• Welcome to Phoenix Rising!

    Created in 2008, Phoenix Rising is the largest and oldest forum dedicated to furthering the understanding of, and finding treatments for, complex chronic illnesses such as chronic fatigue syndrome (ME/CFS), fibromyalgia, long COVID, postural orthostatic tachycardia syndrome (POTS), mast cell activation syndrome (MCAS), and allied diseases.

    To become a member, simply click the Register button at the top right.

Clonidine lower noradrenaline decrease anxiety


Senior Member
northern Maine
I have lots of symptoms that are associated with high norepinephrine, including hyperadrenergic POTS, so I am very interested in the adrenergic receptors. When I am in the midst of a hyperadrenergic POTS crash, all the various receptors that cause easily observable effects seem to be highly agonized, suggesting to me high levels of norepinephrine are affecting all of them:

sweating hands and feet, cold hands and feet, mottled purple, Reynauds syndrome (a1 receptor)
palpitations, tachycardia, high BP (B1 receptor)
tremor (B2 receptor)
feeling hot all over (B3 receptor)

But when my symptoms are relatively mild, i.e., I'm not having a bad crash, the symptoms are mostly just from one of the above groups, and they tend to shift over periods of weeks/months. For example, for a long time I had the B1 receptor symptoms, but none or little Reynauds, tremor, or hot flashes. So I might be resting quietly and my pulse would suddenly increase for an hour or two, but no other symptoms change.

Last fall the B1 symptoms were replaced with B3 symptoms - I would have hot flashes while resting quietly, but no tachycardia. In just the past week the B3 symptoms have been replaced with sweating hands and feet and Reynauds symptoms - suggesting agonized a1 receptors.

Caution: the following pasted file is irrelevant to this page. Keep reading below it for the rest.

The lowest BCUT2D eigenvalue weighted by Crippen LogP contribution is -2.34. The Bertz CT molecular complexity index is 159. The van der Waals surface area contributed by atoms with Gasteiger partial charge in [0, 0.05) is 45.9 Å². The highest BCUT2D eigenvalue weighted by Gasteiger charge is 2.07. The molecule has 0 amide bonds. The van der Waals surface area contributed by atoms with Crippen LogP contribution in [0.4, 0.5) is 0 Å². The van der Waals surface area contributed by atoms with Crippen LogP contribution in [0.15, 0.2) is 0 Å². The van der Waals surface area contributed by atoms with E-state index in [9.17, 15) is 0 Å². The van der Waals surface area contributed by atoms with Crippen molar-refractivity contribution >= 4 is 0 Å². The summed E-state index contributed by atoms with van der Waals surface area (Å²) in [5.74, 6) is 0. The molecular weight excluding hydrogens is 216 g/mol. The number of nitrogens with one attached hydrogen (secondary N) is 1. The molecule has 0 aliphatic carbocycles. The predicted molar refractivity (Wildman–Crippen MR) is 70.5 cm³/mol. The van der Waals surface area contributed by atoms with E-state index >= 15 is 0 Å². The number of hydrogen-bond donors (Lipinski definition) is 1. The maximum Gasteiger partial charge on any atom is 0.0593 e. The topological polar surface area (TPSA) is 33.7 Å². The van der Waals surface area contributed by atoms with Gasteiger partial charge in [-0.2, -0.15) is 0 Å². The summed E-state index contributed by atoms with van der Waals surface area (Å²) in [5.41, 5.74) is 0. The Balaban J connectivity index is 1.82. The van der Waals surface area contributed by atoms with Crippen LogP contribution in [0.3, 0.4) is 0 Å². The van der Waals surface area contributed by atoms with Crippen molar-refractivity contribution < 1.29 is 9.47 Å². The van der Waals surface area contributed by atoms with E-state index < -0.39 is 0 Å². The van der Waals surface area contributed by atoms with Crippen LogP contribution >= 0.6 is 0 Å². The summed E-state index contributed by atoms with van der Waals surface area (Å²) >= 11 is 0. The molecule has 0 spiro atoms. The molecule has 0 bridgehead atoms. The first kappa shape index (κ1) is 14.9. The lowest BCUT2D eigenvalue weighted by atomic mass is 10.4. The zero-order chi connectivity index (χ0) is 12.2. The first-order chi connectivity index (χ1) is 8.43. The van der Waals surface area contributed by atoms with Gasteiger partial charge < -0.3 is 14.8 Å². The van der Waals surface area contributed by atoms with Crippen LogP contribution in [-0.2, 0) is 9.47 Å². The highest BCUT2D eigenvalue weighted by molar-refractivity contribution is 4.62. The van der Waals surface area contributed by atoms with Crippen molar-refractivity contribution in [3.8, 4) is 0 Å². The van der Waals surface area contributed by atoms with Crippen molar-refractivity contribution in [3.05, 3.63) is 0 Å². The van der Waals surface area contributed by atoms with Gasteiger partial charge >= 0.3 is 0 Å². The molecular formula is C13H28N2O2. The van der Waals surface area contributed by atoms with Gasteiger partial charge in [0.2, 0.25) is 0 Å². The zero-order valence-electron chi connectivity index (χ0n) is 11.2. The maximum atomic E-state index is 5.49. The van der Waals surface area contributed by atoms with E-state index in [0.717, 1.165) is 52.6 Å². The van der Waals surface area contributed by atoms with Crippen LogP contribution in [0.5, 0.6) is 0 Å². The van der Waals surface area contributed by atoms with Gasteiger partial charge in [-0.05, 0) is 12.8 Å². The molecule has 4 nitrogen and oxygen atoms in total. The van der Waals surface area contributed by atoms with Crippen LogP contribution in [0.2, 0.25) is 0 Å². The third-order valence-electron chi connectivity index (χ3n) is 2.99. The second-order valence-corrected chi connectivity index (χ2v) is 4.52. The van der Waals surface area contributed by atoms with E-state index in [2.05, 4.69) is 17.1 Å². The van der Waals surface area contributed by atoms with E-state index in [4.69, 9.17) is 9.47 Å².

So now I am thinking that when symptoms suggest only one receptor type is agonized, they are not caused by excess norepinephrine, but something else, like auto-antibodies. I am suggesting that at least some of my hyperadrenergic symptoms are caused by auto-antibodies that are changing over time. I don't understand enough about autoimmune disease to know if this is possible. What do you think of this idea @alex3619 ?

I have had some success controlling symptoms by taking tiny doses of atenolol (B1 antagonist) and trazadone (a1 antagonist) as needed depending on which symptoms I am having on any particular day. The original post about clonidine is very interesting, but it is not a drug I want to try. Since I already have "over-agonized" adrenergic receptors, I suspect an alpha agonist would make my symptoms worse, especially the Reynauds and sweating hands and feet.

And here's a "fun fact" about the a1 receptor: Wikipedia says agonizing this receptor causes vasoconstriction of skin, gut, kidneys, and brain. To me, that sounds like a really bad idea.